U.S. stocks fell sharply Thursday as coronavirus-fueled swings around global markets continued over the potential economic fallout from the outbreak.
The Dow Jones industrial average dropped 950 points, while the Standard & Poor’s 500 fell 3.2%. The technology-heavy Nasdaq Composite slid 2.8%.
Treasury yields fell to more record lows as the market swung back to fear about the effects of a fast-spreading virus in its latest yo-yo move.
The growing understanding that the spread of infections — and the resulting damage to the economy — may not slow anytime soon is pulling sharply on markets. That pull has taken turns this week with the increasingly worldwide push that governments and central banks are trying to give markets through spending plans and interest-rate cuts.
Get used to such vicious swings, which will likely keep going as long as the number of new infections continues to accelerate, many analysts and professional investors say. Just within Thursday’s trading, the S&P 500 dropped as much as 2.9% in the morning before clawing back half the losses, only to fall lower again.
“We expect markets to remain volatile,” Mark Haefele, chief investment officer at UBS Global Wealth Management, said in a note. “The unfolding nature of the coronavirus threat—both real and perceived—is not yet quantifiable, and, as such, the current global policy response can’t immediately be judged as sufficient or insufficient for restoring investor confidence in the short term.”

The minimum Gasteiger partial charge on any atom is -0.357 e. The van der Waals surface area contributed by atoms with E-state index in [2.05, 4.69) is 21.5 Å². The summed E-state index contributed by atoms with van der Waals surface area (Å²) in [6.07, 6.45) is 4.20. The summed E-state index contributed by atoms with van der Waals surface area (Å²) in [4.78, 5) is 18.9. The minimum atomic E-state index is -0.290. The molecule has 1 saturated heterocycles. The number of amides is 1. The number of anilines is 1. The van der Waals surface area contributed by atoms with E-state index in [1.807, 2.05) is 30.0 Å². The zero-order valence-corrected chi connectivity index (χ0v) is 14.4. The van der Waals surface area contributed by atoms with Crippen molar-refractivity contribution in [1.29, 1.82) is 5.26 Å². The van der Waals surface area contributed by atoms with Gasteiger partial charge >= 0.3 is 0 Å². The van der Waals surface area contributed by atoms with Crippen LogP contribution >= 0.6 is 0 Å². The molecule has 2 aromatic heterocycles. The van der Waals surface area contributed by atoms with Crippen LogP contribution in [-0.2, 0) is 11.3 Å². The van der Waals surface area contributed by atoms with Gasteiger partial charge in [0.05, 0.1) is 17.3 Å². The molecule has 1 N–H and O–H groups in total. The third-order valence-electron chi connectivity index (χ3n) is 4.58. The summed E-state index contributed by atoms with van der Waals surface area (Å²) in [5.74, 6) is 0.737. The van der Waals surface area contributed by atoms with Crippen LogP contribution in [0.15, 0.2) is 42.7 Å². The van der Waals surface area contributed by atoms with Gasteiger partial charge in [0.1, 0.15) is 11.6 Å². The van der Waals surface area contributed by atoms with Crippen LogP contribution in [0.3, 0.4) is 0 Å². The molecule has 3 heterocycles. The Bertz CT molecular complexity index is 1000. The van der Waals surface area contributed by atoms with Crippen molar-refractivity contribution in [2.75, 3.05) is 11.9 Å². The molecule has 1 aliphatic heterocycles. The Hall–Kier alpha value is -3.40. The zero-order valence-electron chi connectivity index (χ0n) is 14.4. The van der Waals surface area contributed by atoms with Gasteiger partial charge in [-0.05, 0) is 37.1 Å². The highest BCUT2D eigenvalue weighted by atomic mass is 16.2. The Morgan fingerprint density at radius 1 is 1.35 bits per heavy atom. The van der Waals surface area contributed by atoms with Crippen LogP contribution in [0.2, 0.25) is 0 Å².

Factories in China are gradually reopening, and a return to a sense of normal life may even be on the horizon following swift and severe actions by the government to corral the virus.
But elsewhere in the world, the mood is much darker. In the U.S., the death toll climbed to 11 due to the virus. California declared a statewide emergency late Wednesday, joining Washington, Florida and Hawaii. Southwest Airlines warned its investors that it’s seen a significant decline in demand in recent days and an increase in customers cancelling trips.
Bond investors continued to piled into safe-haven assets such as U.S. government bonds. The yield on the 10-year Treasury fell to 0.89% Thursday, below its all-time low of 0.906% earlier in the week.
The declines in the stock market come a day after the Dow Jones industrial average rallied nearly 1,200 points, an about-face after shedding nearly 800 points on Monday. Health care stocks jumped Tuesday after former Vice President Joe Biden solidified his contender status for the Democratic presidential nomination. Investors see him as more business-friendly than Senator Bernie Sanders.
Global benchmarks rose in almost every market overnight. France’s CAC 40 added 0.5%, while Germany’s DAX was up nearly 0.6%. Britain’s FTSE 100 inched up 0.2% to 6,830.92.
Contributing: The Associated Press.